This week I’m sharing two more books about critters at night. One is about animals that are active at night, and the other is about animals that sleep at night.
theme: animals, night, bedtime stories
by Rebecca E. Hirsch; illus. by Sonia Possentini
32 pages; ages 5-10
Millbrook Press, 2021
A cool night breeze blows softly on your face as night creatures wake in quiet dens and dusky nooks.
Fireflies flicker, night creatures crouch and creep, some swoop and others pounce. Page by page, readers meet denizens of the night world.
What I like about this book: Verbs! These night critters are active. They prowl for food, they squish in muck, they flee from predators, or feast on berries. I like that the story begins with dusk and ends with dawn. And I like the diversity of animals, from owl to skunk, frog to bat. Plus there is Back Matter (which, by now, you know I am a big fan of). Back matter provides more information about each animal introduced in the book. It’s also where we meet cool words, such as “crepuscular” ~ a very fun word to say. Try it: kreh-PUSS-ku-ler.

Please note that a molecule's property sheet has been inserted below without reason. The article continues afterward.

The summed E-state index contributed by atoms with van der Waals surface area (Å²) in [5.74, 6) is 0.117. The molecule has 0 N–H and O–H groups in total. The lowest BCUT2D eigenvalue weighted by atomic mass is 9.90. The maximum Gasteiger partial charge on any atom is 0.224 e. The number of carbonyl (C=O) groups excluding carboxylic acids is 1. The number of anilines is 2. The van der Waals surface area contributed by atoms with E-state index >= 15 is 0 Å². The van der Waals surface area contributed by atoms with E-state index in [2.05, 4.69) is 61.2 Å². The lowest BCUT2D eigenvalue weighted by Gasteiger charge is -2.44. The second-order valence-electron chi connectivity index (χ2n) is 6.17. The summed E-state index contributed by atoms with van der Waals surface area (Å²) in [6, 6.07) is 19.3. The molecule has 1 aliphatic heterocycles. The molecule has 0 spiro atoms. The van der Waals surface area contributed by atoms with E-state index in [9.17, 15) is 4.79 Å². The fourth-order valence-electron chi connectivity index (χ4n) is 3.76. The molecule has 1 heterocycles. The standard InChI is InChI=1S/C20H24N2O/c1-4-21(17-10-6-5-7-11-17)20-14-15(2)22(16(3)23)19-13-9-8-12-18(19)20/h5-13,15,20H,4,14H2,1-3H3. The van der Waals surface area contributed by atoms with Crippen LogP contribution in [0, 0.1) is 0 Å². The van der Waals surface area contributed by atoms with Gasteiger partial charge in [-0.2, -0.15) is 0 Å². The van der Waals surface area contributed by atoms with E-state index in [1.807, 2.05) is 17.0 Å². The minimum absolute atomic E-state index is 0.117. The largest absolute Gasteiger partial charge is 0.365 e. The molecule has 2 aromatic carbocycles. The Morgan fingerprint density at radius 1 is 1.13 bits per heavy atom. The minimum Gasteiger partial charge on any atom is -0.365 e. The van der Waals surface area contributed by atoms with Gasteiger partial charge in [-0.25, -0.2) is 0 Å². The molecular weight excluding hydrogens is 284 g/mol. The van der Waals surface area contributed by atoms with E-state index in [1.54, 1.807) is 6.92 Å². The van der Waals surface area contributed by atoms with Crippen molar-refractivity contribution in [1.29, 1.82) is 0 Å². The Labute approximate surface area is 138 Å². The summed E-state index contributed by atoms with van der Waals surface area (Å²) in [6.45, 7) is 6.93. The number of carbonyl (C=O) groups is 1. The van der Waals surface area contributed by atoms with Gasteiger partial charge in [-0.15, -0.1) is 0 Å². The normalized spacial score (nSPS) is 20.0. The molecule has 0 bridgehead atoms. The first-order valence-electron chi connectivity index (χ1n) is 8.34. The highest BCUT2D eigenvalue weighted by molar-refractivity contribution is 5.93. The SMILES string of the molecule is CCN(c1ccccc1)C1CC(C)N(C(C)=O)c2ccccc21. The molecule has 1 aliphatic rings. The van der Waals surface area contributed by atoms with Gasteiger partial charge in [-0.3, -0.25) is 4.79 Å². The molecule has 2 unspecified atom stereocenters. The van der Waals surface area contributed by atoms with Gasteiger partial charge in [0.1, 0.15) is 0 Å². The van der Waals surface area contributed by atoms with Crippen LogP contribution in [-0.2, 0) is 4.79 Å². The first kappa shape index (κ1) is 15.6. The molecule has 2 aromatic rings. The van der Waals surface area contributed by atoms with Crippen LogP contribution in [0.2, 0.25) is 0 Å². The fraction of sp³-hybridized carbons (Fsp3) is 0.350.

by Steven J. Simmons; illus. by Ruth Harper
32 pages; ages 3-7
Charlesbridge, 2021 (releases 10/26)
We are used to seeing creatures by day.
But where at night do you think they stay?
This book shows where animals sleep at night on and around a farm. Where do squirrels and birds sleep? What about frogs and butterflies? And does the goldfish ever sleep?
What I like about this book: Each spread shows an animal active during the day on one page, and resting at night on the facing page ~ including the very active kids who play on the farm. Definitely a “good night, sleep tight” read before bedtime.
Beyond the Books:
Get to know the night time animals in your neighborhood. Find a place where you can safely observe the wild night-life: a backyard, a neighborhood park, or a balcony. What animal sounds do you hear? Maybe quiet rustles in the leaves, or croaks, buzzes, barks. What animals do you see? Around here we see bats, tree frogs, beetles, and once a deer walking down main street!
Get to know the day-active animals in your neighborhood. Where do you think they go at night? We discovered a squirrel’s drey, high in the branches of one of our trees. Find out more about squirrel dreys here.
If you were a wild animal, where would you sleep? What sort of safe and cozy nest would you construct?
Today we're joining Perfect Picture Book Friday, an event where bloggers share great picture books at Susanna Leonard Hill's website. Review copies provided by the publishers.